Some Retailers Adopt Eco-friendly Practices Despite Consumer Indifference


Courtesy: Lifestyle Monitor


Prior to the 1970s, it was not unusual for companies to dump garbage and chemicals into the ecosystem, or spew thick, black smoke into the blue skies, all in the interest of manufacturing and economic progress.

How things were made was not as important as producing them in the first place. That changed in the 70's, with the creation of the EPA, which enforced new federal regulations. Today, though, there are a number of companies looking to create and enforce their own strict environmental regulations.

"Corporate social responsibility" is the new buzzword, and major apparel companies are embracing it. The only drawback? Most consumers do not see "green" as a key purchase driver, so "CSR" practices are not as wide-spread as they perhaps could be. But long-term gains include financial returns, retail pacts and the maintenance of sustainable resources. If consumers helped drive the message, more brands and retailers would be forced to hear the message.

Some companies have already forged ahead. On March 1, a group of apparel leaders launched the Sustainable Apparel Coalition, which brings a collaborative approach to producing clothes and shoes in a more environmentally friendly way. Founding members include Arvind Mills, Esprit, Gap Inc., H&M, HanesBrands, JC Penney, Kohl's Department Stores, Levi Strauss & Co., LF USA, Marks & Spencer, Nike, Nordstrom, Patagonia, TAL Apparel, Target, Timberland, VF Corp, and Walmart.

Patagonia's Rick Ridgeway, coalition chair and vice-president of environmental programs, says the members joined, "because they recognize the opportunity to get in front of the growing need to measure and manage the environmental and social impacts of their products. More importantly, they recognize the threat to the planet and its inhabitants by continuing the model of business as usual.'"

For its part, Levi recently introduced eco-friendly WaterLess Jeans, which are made using significantly less water. The company says the average pair of jeans uses 42 liters of water in the finishing process. The WaterLess collection reduces the consumption by an average of 28% and up to 96% for some new products in the line. Water consumption was cut by combining multiple wet cycle processes into a single wet process; incorporating ozone processing into the garment washing and removing the water from the stone-wash process. "We challenged ourselves to operate at the intersection of style and sustainability," Levi's Erik Joule, senior vice-president of merchandising and design, said at the time of the introduction. "We're excited about the results we've achieved so far, and we know we can make an even bigger impact by applying this innovative thinking to other aspects of our production process."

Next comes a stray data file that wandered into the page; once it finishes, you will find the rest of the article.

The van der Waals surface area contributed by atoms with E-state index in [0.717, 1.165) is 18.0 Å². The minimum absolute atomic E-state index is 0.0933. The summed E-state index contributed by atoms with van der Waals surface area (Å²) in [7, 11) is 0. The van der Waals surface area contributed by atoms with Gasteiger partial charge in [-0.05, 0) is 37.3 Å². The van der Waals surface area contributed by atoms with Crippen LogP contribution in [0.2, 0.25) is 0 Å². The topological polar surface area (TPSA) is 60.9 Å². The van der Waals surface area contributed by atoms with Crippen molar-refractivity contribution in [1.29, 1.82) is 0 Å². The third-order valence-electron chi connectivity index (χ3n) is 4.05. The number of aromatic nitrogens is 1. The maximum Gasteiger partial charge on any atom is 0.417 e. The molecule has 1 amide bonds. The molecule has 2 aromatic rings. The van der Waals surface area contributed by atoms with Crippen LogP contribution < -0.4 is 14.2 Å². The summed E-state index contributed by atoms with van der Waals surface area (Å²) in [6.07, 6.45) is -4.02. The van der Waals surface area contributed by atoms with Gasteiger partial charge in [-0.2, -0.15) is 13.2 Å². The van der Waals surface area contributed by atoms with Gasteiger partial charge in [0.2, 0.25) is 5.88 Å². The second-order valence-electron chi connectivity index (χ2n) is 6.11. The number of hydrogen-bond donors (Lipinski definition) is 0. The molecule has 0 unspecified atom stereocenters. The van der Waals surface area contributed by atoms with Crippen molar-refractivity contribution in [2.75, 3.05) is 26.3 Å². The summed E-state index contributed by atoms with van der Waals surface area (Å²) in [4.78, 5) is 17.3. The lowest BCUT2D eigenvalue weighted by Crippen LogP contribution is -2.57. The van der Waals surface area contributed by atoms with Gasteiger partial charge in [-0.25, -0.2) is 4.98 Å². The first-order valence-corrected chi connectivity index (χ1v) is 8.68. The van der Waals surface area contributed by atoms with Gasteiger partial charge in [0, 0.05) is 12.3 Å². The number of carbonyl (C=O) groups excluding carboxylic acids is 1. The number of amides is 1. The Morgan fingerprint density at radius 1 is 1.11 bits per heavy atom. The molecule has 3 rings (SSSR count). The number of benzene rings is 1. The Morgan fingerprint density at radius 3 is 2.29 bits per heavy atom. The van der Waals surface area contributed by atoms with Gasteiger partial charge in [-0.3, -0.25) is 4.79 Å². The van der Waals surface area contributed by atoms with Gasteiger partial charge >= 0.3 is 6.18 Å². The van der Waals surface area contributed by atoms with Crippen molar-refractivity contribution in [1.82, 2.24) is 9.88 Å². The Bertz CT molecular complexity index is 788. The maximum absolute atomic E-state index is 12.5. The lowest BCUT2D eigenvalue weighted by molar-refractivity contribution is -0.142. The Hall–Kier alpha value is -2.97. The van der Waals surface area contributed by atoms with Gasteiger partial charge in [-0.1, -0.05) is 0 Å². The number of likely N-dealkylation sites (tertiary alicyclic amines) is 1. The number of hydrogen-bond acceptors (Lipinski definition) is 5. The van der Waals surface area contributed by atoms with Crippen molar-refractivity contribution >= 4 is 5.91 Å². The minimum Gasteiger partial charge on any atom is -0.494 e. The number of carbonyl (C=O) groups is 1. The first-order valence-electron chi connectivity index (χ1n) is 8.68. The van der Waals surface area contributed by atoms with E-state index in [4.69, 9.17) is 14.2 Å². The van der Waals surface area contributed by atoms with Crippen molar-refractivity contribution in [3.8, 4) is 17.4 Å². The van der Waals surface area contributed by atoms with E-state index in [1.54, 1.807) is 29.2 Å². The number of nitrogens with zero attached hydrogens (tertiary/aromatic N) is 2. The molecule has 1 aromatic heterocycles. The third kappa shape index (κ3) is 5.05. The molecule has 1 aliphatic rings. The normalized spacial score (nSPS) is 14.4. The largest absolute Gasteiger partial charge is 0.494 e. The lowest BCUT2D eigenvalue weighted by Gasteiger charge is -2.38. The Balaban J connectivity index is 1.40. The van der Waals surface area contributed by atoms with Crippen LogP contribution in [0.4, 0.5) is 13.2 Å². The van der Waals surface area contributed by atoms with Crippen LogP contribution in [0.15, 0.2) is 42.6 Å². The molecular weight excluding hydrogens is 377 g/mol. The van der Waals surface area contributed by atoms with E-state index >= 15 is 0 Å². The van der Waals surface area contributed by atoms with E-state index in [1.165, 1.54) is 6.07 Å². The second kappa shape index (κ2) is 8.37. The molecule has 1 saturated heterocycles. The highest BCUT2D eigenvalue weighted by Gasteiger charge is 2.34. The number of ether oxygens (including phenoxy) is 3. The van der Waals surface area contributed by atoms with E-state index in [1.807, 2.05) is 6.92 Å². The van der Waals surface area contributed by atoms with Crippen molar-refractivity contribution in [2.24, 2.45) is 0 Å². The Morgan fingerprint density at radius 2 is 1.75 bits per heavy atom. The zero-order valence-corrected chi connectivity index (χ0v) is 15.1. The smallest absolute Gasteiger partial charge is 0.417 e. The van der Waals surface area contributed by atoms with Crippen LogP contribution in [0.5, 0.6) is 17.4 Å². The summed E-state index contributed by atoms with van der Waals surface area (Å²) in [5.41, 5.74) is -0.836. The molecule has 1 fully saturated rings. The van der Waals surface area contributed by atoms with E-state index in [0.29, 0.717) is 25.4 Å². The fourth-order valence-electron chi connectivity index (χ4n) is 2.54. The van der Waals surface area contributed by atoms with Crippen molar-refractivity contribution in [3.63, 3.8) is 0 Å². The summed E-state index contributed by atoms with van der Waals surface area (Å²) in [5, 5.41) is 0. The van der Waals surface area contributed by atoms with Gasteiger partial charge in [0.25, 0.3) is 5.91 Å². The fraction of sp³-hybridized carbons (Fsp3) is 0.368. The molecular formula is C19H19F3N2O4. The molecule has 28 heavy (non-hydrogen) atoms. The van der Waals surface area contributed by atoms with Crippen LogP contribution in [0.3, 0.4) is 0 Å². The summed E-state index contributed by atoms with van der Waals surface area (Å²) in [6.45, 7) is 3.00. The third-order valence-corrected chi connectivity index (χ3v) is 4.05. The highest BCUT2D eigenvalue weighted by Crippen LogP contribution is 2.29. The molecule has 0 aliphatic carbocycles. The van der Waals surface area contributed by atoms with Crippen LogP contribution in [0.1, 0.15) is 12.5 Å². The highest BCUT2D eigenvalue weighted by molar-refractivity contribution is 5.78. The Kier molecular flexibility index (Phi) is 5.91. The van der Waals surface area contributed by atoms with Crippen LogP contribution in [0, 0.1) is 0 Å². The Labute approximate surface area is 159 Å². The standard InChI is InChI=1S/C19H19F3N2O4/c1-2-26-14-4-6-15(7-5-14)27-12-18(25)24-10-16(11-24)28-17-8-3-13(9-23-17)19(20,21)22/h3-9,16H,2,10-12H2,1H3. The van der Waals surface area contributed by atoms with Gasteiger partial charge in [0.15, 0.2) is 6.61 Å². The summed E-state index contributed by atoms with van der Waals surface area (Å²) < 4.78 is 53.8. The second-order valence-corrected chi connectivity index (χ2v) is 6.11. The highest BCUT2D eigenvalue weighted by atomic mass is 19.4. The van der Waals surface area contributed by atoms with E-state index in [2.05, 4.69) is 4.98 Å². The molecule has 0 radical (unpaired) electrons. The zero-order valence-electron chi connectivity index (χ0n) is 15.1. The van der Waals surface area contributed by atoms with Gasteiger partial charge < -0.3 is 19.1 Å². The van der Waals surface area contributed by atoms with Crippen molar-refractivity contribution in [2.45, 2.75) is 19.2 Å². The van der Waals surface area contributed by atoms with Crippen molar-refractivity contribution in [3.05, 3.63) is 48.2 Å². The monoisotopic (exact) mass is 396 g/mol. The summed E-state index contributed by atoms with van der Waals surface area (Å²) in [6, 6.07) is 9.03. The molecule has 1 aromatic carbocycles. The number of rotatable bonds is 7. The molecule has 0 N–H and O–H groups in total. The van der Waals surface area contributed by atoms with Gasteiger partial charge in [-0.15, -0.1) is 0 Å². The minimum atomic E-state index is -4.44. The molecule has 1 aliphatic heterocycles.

Yet these companies have their work cut out for them, since the Cotton Incorporated 2011 Environment Survey finds that less than half of all consumers (44%) say environmental friendliness is important to their apparel purchases, and most (76%) do not seek environmentally friendly apparel for themselves.

Furthermore, while 66% of consumers say they would be bothered if they found out an apparel item was not environmentally friendly, just 12% would take action, such as complain to the retailer or manufacturer, and 54% probably would do nothing.

Yet consumer interest is key, as Just-Style points out that pressure is necessary to persuade the fashion industry to take green issues more seriously. Their Green Report notes that "while there is a strong interest in green issues among fashion companies and retailers, the 'silent majority' of the industry has 'politely ignored' the demands of CSR."

Some companies have expressed a hesitation at embracing CSR, citing the cost. While the investment in sustainability may be costly at the outset, there are significant financial gains to be made in the long term.

Philip Kotler is the author of "Corporate Social Responsibility: Doing the Most Good for Your Company and Your Cause," and the S.C. Johnson & Son Distinguished Professor of Marketing at the Kellogg School of Management, Northwestern University. He says that as the environment worsens, companies will have to start investing in greener practices. "What might be a short-term cost can be turned into a long-term return to those companies who upgrade their green performance," Kotler notes, adding that corporate coercion may begin making a difference.

"Leading companies such as Proctor & Gamble and Walmart are requiring their suppliers to meet eco-friendly goals or be dropped," Kotler says. "This will require more suppliers to build a 'going-green' infrastructure into their organization. It is only a matter of time before most companies will have to embrace higher environmental standards."

Those companies that do adopt these greener practices, though, still must find ways to reach the consumer with messaging that matters most. The Environmental Study finds 70% of consumers are more influenced by 100% cotton claims than declarations of environmental friendliness. Seven of 10 consumers say "100% cotton" would influence their clothing purchase decisions, followed by "natural" (54%), "sustainable" (52%), and "environmentally friendly" (47%).

Some members of Congress would like to stop Environmental Protection Agency regulations of green house gases, which goes directly against the CSR principle. If that comes to pass, says Kotler, "Companies will differ considerably in how much they will install green practices. The role of EPA regulations is to make sure all of them go green. This eliminates the 'free riders' who let the 'good guys' bear all the cost."

Ultimately, between government regulation, consumer pressure and self-monitoring, corporations are bound to take their social responsibility quite seriously.

Originally Published in New Cloth Market, July-2011